But when alone, the boys learn that they were not the only ones pursuing a fantasy. The result? A charming, intelligent teen movie aimed at adults.
"About a Boy"
"American Pie" creators Paul & Chris Weitz make a stunning career move, giving us a comedy sporting not only genuine character development, but Hugh Grant and a moral to boot. Grant plays Will Freeman, a late-30s, unattached Londoner who's never had a job or been in a relationship that's lasted more than a few months. Will is so dedicated to his pursuit of getting laid, he's turned it into an art form, with his preferred medium being single moms. As we watch Will's macho machinations, we are also introduced to Marcus (Nicholas Hoult), a nerdy preteen who's still walked to school by his mom (Toni Colette). Although Marcus blackmails Will into spending time with him, the two soon discover that they both want and need somebody to care.
Though the dialogue rarely sends off sparks, and some of the British pop-culture references will fly by most American audiences, the movie hums along amiably. Agreeable and breezy, and definitely character-driven, "About a Boy" offers a cinema rarity a truly platonic love story.
Move over George Lucas, the new summer-movie muscle at the box office belongs to Sam Raimi, who fearlessly directs this latest big-screen adaptation of a Marvel Comics superhero. Mixing mainstream tastes with above-average wit, Raimi's "Spider-Man" is fantastical fun.
But Raimi's visual storytelling prowess would be for naught without actor Tobey Maguire. As geeky Peter Parker/ Spider-Man, Maguire and his trademark soulful expression are perfect for the role. And who could ask for a better girl-next-door to pine away for than Kirsten Dunst? Or a more over-the-top villain than Willem Dafoe's Green Goblin? Firmly rooted in comic-book sensibility and fantasy, Raimi's "Spider-Man" is no itsy-bitsy movie: It's a blockbuster.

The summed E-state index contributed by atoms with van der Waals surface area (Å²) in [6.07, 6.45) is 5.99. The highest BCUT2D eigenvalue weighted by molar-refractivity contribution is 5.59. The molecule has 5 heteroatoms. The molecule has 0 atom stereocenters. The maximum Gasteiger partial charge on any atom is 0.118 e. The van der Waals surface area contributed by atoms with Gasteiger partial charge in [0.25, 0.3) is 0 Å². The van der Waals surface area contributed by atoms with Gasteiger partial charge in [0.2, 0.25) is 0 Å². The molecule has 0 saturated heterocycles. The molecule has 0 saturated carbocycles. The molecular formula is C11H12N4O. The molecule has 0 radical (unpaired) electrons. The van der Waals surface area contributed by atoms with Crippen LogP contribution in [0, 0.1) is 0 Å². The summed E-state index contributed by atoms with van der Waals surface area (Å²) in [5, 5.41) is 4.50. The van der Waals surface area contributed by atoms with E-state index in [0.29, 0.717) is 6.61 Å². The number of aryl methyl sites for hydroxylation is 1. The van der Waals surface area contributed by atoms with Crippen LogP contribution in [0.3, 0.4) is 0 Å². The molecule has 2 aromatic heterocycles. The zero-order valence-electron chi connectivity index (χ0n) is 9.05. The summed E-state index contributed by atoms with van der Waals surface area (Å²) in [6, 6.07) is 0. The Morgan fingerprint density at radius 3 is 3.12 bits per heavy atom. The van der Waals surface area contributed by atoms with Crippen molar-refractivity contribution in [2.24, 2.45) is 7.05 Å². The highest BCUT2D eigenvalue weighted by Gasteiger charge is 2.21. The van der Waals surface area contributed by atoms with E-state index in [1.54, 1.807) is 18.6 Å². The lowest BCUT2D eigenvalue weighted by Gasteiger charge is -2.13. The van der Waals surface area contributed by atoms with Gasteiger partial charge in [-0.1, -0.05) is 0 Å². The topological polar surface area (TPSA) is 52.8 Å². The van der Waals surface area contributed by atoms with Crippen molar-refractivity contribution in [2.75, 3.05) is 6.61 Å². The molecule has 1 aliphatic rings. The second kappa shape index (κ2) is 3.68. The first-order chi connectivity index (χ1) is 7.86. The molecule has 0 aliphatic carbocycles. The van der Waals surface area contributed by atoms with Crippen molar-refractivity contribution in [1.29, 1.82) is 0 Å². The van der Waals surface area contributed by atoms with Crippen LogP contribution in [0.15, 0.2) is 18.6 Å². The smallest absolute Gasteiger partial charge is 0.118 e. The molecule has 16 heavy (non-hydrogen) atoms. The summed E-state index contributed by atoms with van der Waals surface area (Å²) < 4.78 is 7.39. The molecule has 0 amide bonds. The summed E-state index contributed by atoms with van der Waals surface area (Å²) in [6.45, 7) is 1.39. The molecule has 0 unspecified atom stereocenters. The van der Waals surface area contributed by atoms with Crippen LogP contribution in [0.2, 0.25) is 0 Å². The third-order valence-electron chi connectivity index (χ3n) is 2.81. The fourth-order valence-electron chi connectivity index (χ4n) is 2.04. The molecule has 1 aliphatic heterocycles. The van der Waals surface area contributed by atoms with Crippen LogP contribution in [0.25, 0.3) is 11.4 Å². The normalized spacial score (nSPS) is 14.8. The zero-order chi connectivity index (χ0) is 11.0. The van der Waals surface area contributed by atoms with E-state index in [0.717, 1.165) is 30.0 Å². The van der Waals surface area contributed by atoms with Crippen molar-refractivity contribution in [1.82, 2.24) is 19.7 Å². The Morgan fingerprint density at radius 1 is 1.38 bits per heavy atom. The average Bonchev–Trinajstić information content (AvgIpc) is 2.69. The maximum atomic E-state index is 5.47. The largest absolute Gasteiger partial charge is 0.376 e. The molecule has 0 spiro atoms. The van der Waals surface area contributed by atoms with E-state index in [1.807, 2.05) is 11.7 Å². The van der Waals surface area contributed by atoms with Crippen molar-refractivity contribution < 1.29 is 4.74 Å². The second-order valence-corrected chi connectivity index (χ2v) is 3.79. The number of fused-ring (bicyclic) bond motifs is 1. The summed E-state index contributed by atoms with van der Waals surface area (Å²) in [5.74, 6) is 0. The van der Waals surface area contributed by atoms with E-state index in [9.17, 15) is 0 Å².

Director Adrian "Fatal Attraction" Lyne revisits the theme of adultery with "Unfaithful." But despite a full-bodied performance by Diane Lane, Lyne's latest is not nearly as thrilling, titillating or even credible as its Michael Douglas-Glenn Close predecessor. Lane plays a happy homemaker Connie, married 11 years to Richard Gere and nurturer to an 8-year-old son. She has plenty of money and plenty of time, both of which lead to her moral downfall. Literally blown into the arms of a younger, handsome stranger (Oliver Martinez), Connie soon finds herself engaged in a purely, wildly sexual relationship. Ironically, considering Lyne's track record, these interludes are less erotic than your average car commercial. Hubby Gere, of course, gets suspicious and soon discovers Connie's afternoon delights. Equally expected, that discovery has dire consequences. Unfortunately, Gere's near-somnambulistic performance coupled with Martinez's vapid appeal, causes "Unfaithful" to grow progressively more preposterous.